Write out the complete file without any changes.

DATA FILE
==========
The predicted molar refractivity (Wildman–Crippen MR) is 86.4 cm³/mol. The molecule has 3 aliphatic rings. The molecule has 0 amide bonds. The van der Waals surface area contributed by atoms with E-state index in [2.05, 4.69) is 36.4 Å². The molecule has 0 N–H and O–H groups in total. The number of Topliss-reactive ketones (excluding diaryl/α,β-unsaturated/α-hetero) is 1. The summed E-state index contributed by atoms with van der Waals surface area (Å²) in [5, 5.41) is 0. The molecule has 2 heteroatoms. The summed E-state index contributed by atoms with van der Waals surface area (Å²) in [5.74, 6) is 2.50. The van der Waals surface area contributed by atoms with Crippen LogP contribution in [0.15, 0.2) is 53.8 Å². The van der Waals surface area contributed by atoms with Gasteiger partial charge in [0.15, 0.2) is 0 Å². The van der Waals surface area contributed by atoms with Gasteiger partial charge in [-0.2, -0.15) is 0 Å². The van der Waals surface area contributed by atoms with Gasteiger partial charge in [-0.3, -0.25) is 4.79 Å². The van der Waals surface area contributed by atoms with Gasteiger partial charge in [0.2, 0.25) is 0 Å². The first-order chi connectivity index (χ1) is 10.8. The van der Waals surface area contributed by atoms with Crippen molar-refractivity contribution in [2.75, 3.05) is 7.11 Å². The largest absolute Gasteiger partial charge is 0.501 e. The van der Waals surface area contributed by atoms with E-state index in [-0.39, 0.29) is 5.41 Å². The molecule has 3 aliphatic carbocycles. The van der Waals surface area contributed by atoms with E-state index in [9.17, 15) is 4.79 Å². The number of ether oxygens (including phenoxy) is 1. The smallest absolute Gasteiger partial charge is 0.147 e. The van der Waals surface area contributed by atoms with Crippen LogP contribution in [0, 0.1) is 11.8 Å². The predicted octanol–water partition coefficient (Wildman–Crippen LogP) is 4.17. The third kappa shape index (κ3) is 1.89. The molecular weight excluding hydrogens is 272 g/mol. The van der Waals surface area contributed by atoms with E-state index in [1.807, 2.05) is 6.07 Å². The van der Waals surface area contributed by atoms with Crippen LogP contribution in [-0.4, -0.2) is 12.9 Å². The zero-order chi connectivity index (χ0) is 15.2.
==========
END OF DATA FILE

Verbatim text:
The predicted molar refractivity (Wildman–Crippen MR) is 86.4 cm³/mol. The molecule has 3 aliphatic rings. The molecule has 0 amide bonds. The van der Waals surface area contributed by atoms with E-state index in [2.05, 4.69) is 36.4 Å². The molecule has 0 N–H and O–H groups in total. The number of Topliss-reactive ketones (excluding diaryl/α,β-unsaturated/α-hetero) is 1. The summed E-state index contributed by atoms with van der Waals surface area (Å²) in [5, 5.41) is 0. The molecule has 2 heteroatoms. The summed E-state index contributed by atoms with van der Waals surface area (Å²) in [5.74, 6) is 2.50. The van der Waals surface area contributed by atoms with Crippen LogP contribution in [0.15, 0.2) is 53.8 Å². The van der Waals surface area contributed by atoms with Gasteiger partial charge in [0.15, 0.2) is 0 Å². The van der Waals surface area contributed by atoms with Gasteiger partial charge in [-0.2, -0.15) is 0 Å². The van der Waals surface area contributed by atoms with Gasteiger partial charge in [-0.3, -0.25) is 4.79 Å². The van der Waals surface area contributed by atoms with Gasteiger partial charge in [0.2, 0.25) is 0 Å². The first-order chi connectivity index (χ1) is 10.8. The van der Waals surface area contributed by atoms with Crippen molar-refractivity contribution in [2.75, 3.05) is 7.11 Å². The largest absolute Gasteiger partial charge is 0.501 e. The van der Waals surface area contributed by atoms with E-state index in [-0.39, 0.29) is 5.41 Å². The molecule has 3 aliphatic carbocycles. The van der Waals surface area contributed by atoms with E-state index in [9.17, 15) is 4.79 Å². The number of ether oxygens (including phenoxy) is 1. The smallest absolute Gasteiger partial charge is 0.147 e. The van der Waals surface area contributed by atoms with Crippen LogP contribution in [0, 0.1) is 11.8 Å². The predicted octanol–water partition coefficient (Wildman–Crippen LogP) is 4.17. The third kappa shape index (κ3) is 1.89. The molecular weight excluding hydrogens is 272 g/mol. The van der Waals surface area contributed by atoms with E-state index in [1.807, 2.05) is 6.07 Å². The van der Waals surface area contributed by atoms with Crippen LogP contribution in [-0.4, -0.2) is 12.9 Å². The zero-order chi connectivity index (χ0) is 15.2.